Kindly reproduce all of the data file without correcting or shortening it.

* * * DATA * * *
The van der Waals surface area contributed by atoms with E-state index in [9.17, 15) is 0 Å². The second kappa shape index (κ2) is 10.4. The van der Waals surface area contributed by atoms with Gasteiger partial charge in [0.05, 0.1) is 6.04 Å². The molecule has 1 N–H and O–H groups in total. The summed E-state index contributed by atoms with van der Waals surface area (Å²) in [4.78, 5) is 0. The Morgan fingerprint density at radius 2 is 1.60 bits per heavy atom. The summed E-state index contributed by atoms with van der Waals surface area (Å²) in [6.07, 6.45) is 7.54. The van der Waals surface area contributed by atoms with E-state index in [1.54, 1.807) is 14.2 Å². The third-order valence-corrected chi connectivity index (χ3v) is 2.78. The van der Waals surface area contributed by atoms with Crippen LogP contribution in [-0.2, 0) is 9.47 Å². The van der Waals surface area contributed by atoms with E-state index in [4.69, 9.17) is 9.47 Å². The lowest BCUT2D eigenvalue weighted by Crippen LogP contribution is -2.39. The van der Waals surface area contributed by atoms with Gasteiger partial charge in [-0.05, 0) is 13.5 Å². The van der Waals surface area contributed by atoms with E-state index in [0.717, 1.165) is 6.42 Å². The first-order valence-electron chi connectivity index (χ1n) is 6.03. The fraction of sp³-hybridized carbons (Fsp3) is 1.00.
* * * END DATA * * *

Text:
The van der Waals surface area contributed by atoms with E-state index in [9.17, 15) is 0 Å². The second kappa shape index (κ2) is 10.4. The van der Waals surface area contributed by atoms with Gasteiger partial charge in [0.05, 0.1) is 6.04 Å². The molecule has 1 N–H and O–H groups in total. The summed E-state index contributed by atoms with van der Waals surface area (Å²) in [4.78, 5) is 0. The Morgan fingerprint density at radius 2 is 1.60 bits per heavy atom. The summed E-state index contributed by atoms with van der Waals surface area (Å²) in [6.07, 6.45) is 7.54. The van der Waals surface area contributed by atoms with E-state index in [1.54, 1.807) is 14.2 Å². The third-order valence-corrected chi connectivity index (χ3v) is 2.78. The van der Waals surface area contributed by atoms with Crippen LogP contribution in [-0.2, 0) is 9.47 Å². The van der Waals surface area contributed by atoms with E-state index in [4.69, 9.17) is 9.47 Å². The lowest BCUT2D eigenvalue weighted by Crippen LogP contribution is -2.39. The van der Waals surface area contributed by atoms with Gasteiger partial charge in [-0.05, 0) is 13.5 Å². The van der Waals surface area contributed by atoms with E-state index in [0.717, 1.165) is 6.42 Å². The first-order valence-electron chi connectivity index (χ1n) is 6.03. The fraction of sp³-hybridized carbons (Fsp3) is 1.00.